... out of the frying pan ...

Course it's easy to romanticize the camping life ... all that unmediated experience of what Europeans sometimes called The Nature. With three kids and two adults it's often more like perpetual housework in the open. While your inadvertent neighbours do theirs in the same open. We ended up quite close to a family of four. They were from Ingleburn and so perhaps connected to the military ... their gear was state of the art and brand new. He was a Pom, don't know what she was. One of their kids, the girl, Charlotte, 18 months old, spent all her time in a fold-out playpen in the screened kitchen tent. We only heard her in the half hour scream that signalled dinner-then-sleep at end of day. Never really saw her at all. The boy, Thomas, was about 7 and he was a dutiful kid with pyromaniacal tendencies who spent every hour and minute that he could at the fire. He was nice enough but drove me crazy in the end: all he wanted to do was feed the flames but was unable to do so without asking permission to immolate every leaf, every twig, each banksia cone ... one night, might have been the first, just as Charlotte's screams were winding down to sleepy oblivion another child started up, as if in dysfunctional stereo. Another family of four had come to park their camper van on our other side and this was their 18 month old son. Jakob, I think. He was different because he screamed more or less all the time. Sometimes the older boy, name unknown, about 6, joined in; but not often. They were German, from far to the south, near the Swiss border. He, Dad, didn't have much English and spent his down time reading with fierce concentration. She had worked for a year at ANU in Canberra and was fluent. We thought Jakob must have been teething but when Dad was asked about it he said: Yes, teething ... always the teething. Later she confirmed: He's always like that, she said. With a shrug and a look of sad resignation. In fact it seemed that the miserable child was so inconsolable that they had simply given up attending to his cries of distress. He stomped around falling over and crying and picking himself up again. Tipping head first off chairs and burning himself on hot mugs. One morning, perhaps attracted by the smell, both kids ended up over with us. It was early and I was cooking pancakes with bacon. I gave the older boy a pancake, which he carried away to eat. Then Jakob came up. He was hungry too so I fed him - not much, just morsels, but he kept coming back for more. It was good because there was no crying then. Later he put a few little bits and pieces on the fire. But his brother was sent for him and the screaming resumed. We went away after that, kayaking perhaps, I don't recall. When we returned the Germans had gone. But on the ground next to the cooking area there was a frying pan. It must have been in recompense for - something. The fire? The bits of food? The desultory conversation about where they might go next that was good for children? It seemed a strange and mysterious gift: we already had two frying pans, and only one element on the gas stove. And wouldn't they have needed it? Anyway, it's efficient, light, with a no-stick membrane and a firm handle. I used it last night to make a curry. And, now, naturally, I will never cook in it without thinking of sad Germans and poor Jakob's endless wailing.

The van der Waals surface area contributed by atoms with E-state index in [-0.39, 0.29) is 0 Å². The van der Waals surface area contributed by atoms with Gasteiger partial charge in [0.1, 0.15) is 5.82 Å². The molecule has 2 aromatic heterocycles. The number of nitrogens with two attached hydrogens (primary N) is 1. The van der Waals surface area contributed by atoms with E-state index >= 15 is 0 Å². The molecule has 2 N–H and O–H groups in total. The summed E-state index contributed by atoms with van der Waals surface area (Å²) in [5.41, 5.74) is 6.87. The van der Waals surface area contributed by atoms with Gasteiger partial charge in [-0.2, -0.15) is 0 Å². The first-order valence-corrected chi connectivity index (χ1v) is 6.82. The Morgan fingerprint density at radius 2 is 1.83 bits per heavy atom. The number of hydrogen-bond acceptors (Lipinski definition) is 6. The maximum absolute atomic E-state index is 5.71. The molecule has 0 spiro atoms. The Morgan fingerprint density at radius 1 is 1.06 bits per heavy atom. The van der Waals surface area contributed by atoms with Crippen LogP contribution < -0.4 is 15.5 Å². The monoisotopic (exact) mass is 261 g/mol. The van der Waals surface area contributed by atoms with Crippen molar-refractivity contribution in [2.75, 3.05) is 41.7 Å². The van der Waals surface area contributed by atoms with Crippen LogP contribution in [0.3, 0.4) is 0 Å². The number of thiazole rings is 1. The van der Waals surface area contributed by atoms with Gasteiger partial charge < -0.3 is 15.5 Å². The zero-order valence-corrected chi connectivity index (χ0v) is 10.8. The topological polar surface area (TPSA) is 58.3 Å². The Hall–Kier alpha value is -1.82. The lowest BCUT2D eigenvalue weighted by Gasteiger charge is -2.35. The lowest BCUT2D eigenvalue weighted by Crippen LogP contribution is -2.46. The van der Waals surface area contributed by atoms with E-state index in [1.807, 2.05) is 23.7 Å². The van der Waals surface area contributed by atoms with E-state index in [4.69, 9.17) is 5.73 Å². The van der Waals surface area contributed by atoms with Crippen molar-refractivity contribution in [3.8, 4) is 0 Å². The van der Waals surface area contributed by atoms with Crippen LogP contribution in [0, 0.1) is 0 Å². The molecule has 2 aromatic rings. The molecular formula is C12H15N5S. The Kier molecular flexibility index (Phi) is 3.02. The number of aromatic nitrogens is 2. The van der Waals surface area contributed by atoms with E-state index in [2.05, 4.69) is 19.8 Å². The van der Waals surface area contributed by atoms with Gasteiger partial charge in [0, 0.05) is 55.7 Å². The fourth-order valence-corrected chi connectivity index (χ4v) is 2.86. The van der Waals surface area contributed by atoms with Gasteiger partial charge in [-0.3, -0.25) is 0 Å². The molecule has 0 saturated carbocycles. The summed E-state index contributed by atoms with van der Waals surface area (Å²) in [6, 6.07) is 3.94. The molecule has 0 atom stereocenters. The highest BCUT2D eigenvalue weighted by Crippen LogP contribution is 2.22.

1 comment:

Elisabeth said...

What a sad story, of loss and dislocation. Those hungry children are with me still.